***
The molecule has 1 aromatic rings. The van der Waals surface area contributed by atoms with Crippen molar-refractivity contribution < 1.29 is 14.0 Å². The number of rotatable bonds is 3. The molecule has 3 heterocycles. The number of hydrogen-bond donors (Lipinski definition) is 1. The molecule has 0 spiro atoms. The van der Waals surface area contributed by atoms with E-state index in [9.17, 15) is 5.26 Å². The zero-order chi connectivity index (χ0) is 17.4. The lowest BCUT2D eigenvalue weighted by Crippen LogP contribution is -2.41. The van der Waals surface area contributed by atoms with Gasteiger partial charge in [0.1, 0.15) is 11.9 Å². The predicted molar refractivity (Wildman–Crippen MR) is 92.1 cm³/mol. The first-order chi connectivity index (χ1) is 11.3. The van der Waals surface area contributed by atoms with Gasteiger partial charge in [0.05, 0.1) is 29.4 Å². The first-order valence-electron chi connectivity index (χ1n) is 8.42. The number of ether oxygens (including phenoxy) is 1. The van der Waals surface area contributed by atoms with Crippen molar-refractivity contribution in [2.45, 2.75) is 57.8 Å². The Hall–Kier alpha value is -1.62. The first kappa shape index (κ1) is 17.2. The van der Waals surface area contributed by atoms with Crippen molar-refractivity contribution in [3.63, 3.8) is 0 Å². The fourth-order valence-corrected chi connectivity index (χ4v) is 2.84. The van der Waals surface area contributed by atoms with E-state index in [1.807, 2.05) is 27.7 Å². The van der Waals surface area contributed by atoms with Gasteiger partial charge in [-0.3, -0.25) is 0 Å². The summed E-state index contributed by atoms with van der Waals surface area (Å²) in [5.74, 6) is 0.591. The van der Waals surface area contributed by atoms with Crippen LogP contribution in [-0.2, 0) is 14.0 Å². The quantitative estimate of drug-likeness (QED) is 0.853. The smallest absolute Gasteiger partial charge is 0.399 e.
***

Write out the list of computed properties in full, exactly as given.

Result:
The molecule has 1 aromatic rings. The van der Waals surface area contributed by atoms with Crippen molar-refractivity contribution < 1.29 is 14.0 Å². The number of rotatable bonds is 3. The molecule has 3 heterocycles. The number of hydrogen-bond donors (Lipinski definition) is 1. The molecule has 0 spiro atoms. The van der Waals surface area contributed by atoms with E-state index in [9.17, 15) is 5.26 Å². The zero-order chi connectivity index (χ0) is 17.4. The lowest BCUT2D eigenvalue weighted by Crippen LogP contribution is -2.41. The van der Waals surface area contributed by atoms with Gasteiger partial charge in [0.1, 0.15) is 11.9 Å². The predicted molar refractivity (Wildman–Crippen MR) is 92.1 cm³/mol. The first-order chi connectivity index (χ1) is 11.3. The van der Waals surface area contributed by atoms with Gasteiger partial charge in [0.05, 0.1) is 29.4 Å². The first-order valence-electron chi connectivity index (χ1n) is 8.42. The number of ether oxygens (including phenoxy) is 1. The van der Waals surface area contributed by atoms with Crippen molar-refractivity contribution in [2.45, 2.75) is 57.8 Å². The Hall–Kier alpha value is -1.62. The first kappa shape index (κ1) is 17.2. The van der Waals surface area contributed by atoms with Crippen molar-refractivity contribution in [3.63, 3.8) is 0 Å². The fourth-order valence-corrected chi connectivity index (χ4v) is 2.84. The van der Waals surface area contributed by atoms with E-state index in [1.807, 2.05) is 27.7 Å². The van der Waals surface area contributed by atoms with Gasteiger partial charge in [-0.3, -0.25) is 0 Å². The summed E-state index contributed by atoms with van der Waals surface area (Å²) in [5.74, 6) is 0.591. The van der Waals surface area contributed by atoms with Crippen LogP contribution in [-0.2, 0) is 14.0 Å². The quantitative estimate of drug-likeness (QED) is 0.853. The smallest absolute Gasteiger partial charge is 0.399 e.